Whilst several antiretroviral drugs have been associated with moderate chronic kidney disease (CKD), their contribution to advanced CKD and end-stage renal disease (ESRD) remain unknown.
D:A:D participants with at least three estimated glomerular filtration rates (eGFR) after February 2004 were followed until the first of advanced CKD (confirmed eGFR ≤ 30 ml/min, ≥3 months apart), ESRD (dialysis ≥3 months/ transplantation), 6 months after last visit or February 2012.
Poisson regression was used to assess risk factors for advanced CKD/ESRD including exposure to potential nephrotoxic antiretroviral drugs and antiretroviral drug discontinuation rates according to latest eGFR.
Among 35 192 persons contributing 200 119 person years of follow-up (PYFU), 135 (0.4%) developed advanced CKD (n = 114)/ESRD (n = 21); incidence rate = 0.67 [95% confidence interval (CI), 0.56–0.79]/1000 PYFU. Tenofovir (TDF) was particularly frequently discontinued as eGFR declined. After adjustment, those previously exposed but currently off TDF had similar advanced CKD/ESRD rate ratios compared with those unexposed [1.00 (95% CI, 0.66–1.51)], while those currently on TDF had reduced rates [0.23 (95% CI, 0.13–0.41)]. No consistent associations with other antiretroviral drugs were seen. Results were robust after time-lagging antiretroviral drug exposure, stratifying by baseline eGFR, and allowing for competing risks. Other predictors were diabetes, hypertension, baseline eGFR, smoking and current CD4+ cell count. The incidence rate in nonsmokers with baseline eGFR > 60 and no diabetes or hypertension was 0.16 (95% CI 0.09–0.26)/1000 PYFU.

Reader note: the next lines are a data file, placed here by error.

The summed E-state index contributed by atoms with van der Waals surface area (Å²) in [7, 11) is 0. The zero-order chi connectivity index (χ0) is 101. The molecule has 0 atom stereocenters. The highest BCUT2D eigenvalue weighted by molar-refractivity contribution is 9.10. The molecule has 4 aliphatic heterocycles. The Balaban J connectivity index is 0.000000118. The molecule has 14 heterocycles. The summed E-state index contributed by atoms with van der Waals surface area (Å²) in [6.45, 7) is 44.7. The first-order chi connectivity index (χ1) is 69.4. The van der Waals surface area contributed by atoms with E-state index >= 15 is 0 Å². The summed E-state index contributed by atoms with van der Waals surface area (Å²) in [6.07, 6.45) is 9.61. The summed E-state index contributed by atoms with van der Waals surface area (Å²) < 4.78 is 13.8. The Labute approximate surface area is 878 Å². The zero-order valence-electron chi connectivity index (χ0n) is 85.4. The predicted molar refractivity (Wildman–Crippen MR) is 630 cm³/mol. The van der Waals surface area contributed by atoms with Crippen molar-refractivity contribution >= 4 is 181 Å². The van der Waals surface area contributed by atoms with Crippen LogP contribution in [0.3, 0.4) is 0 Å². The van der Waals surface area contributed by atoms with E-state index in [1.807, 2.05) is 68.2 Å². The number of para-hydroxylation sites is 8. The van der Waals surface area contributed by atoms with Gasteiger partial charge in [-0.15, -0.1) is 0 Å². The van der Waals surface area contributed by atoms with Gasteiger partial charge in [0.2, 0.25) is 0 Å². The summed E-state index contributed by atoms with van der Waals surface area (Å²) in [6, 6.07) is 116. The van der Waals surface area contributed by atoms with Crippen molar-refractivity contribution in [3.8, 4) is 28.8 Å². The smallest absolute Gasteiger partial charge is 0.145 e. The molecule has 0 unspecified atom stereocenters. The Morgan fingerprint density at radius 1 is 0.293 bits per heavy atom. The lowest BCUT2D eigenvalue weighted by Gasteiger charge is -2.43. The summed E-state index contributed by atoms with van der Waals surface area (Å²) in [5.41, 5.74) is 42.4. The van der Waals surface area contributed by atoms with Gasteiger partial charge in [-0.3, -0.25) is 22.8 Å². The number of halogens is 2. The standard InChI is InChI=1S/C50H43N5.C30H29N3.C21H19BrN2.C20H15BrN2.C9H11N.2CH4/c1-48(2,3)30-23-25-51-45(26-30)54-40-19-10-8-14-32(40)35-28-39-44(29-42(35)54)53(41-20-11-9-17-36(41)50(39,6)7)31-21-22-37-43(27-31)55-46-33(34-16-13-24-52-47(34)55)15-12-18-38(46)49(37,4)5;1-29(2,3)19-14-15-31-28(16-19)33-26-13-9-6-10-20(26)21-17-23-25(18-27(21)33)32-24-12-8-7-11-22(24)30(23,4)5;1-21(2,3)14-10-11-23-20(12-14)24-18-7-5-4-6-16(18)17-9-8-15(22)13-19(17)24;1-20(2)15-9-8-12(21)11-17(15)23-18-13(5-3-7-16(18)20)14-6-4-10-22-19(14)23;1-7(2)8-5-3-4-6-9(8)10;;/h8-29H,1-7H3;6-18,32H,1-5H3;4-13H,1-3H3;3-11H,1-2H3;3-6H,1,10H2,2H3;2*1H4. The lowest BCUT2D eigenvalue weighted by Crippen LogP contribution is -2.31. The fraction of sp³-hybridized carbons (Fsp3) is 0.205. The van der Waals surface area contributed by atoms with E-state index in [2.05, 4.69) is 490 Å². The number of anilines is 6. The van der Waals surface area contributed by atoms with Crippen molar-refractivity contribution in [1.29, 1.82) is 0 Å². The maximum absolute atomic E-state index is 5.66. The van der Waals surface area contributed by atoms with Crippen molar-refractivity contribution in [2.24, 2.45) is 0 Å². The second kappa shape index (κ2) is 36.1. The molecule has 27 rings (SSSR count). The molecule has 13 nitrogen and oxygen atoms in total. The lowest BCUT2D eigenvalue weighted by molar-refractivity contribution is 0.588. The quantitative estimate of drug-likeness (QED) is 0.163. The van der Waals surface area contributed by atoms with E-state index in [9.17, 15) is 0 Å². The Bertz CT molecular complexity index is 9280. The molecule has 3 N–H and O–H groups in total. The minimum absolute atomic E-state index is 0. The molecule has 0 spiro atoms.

Neither current nor recent antiretroviral drug use predicted advanced CKD/ESRD during 6 years median follow-up in a large, heterogenenous and primarily white cohort. TDF discontinuation rates increased with decreasing eGFR, leaving a selected group still on TDF at lower advanced CKD/ESRD risk. Traditional renal risk factors and current CD4+ cell count were the strongest advanced CKD/ESRD predictors.